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Re: HYB:Umbrata pattern

  • Subject: Re: [PHOTO] [iris-photos]HYB:Umbrata pattern
  • From: "Neil A Mogensen" neilm@charter.net
  • Date: Sat, 5 Feb 2005 14:34:25 -0500

The very dark seedling from (Silverado x Latin Lady) ivery likely has an Umbrata spot type, even though with the very dark color that may not be obvious.  Silverado has a complex ancestry, one wing of which is from the Schreiner blacks, so the anthocyanin intensifier probably derived from *I. aphylla* in the remote foundation of the black's pedigrees appears to be present in the seedling from your description.  This would make the Umbrata spot difficult to discern.
 
Latin Lady, judging both by the description in its registration data and from the parentage from (Latin Lover X pink amoena et al.) seedlings, is almost certainly one expressing the Umbrata spot, as does its pod parent, Latin Lover. 
 
This line stretches back through to WINE AND ROSES, which, although not showing in the registration data, traces back both to Hall's pinks and to crosses Hall made involving SHAH JEHAN and EXTRAVAGANZA, according to information received from Keith Keppel which he obtained from correspondence with Hall.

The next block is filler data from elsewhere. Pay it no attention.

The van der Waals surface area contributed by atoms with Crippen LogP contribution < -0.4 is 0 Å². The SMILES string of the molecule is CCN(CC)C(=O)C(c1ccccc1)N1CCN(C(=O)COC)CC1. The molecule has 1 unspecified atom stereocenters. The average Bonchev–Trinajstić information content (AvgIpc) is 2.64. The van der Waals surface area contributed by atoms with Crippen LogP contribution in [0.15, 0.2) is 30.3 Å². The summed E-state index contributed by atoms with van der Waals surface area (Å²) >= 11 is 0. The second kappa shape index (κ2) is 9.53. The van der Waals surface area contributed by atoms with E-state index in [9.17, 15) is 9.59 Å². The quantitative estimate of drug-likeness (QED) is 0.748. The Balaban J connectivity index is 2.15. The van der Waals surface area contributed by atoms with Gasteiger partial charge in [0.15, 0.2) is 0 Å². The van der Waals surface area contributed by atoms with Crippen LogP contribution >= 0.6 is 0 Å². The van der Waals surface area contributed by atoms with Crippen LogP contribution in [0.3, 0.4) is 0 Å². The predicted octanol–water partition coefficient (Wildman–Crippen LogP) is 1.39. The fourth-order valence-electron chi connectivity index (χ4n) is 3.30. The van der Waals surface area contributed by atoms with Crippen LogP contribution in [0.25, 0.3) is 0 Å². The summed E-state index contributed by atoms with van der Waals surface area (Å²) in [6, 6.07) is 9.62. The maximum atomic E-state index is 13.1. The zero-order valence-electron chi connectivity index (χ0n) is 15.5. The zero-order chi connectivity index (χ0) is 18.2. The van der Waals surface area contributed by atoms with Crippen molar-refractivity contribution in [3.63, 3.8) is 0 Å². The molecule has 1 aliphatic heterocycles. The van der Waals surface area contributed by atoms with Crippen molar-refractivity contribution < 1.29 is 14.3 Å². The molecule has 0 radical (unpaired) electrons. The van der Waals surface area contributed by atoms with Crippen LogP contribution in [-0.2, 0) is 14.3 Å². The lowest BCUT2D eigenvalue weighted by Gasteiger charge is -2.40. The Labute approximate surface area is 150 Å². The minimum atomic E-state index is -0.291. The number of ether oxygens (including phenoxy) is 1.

Those great historics definitely are examples of the overlay pattern on the fall we have been calling "Umbrata" and "Umbrata spot."
 
I believe that this should give the historic trail of the dominant factor if it is, indeed, present.  The way to tell whether the Umbrata spot is present is to compare the underside and topside of the fall.  If the darker fall pattern is present on the upper surface, especially if the typical corona of color that <does> match the reverse side is also present, you have an expression of the Umbrata spot.  That corona may not be present at all, or it can vary quite a bit in width, but usually is present and is one of the identifying conditons.  I'm not aware of any other genetic pattern that produces this except some plicata alleles.
 
I think it likely that the Umbrata spot and plicata alleles can both be present and expressed, also, but that is another question for another time.
 
Neil Mogensen   z  7 western NC mountains


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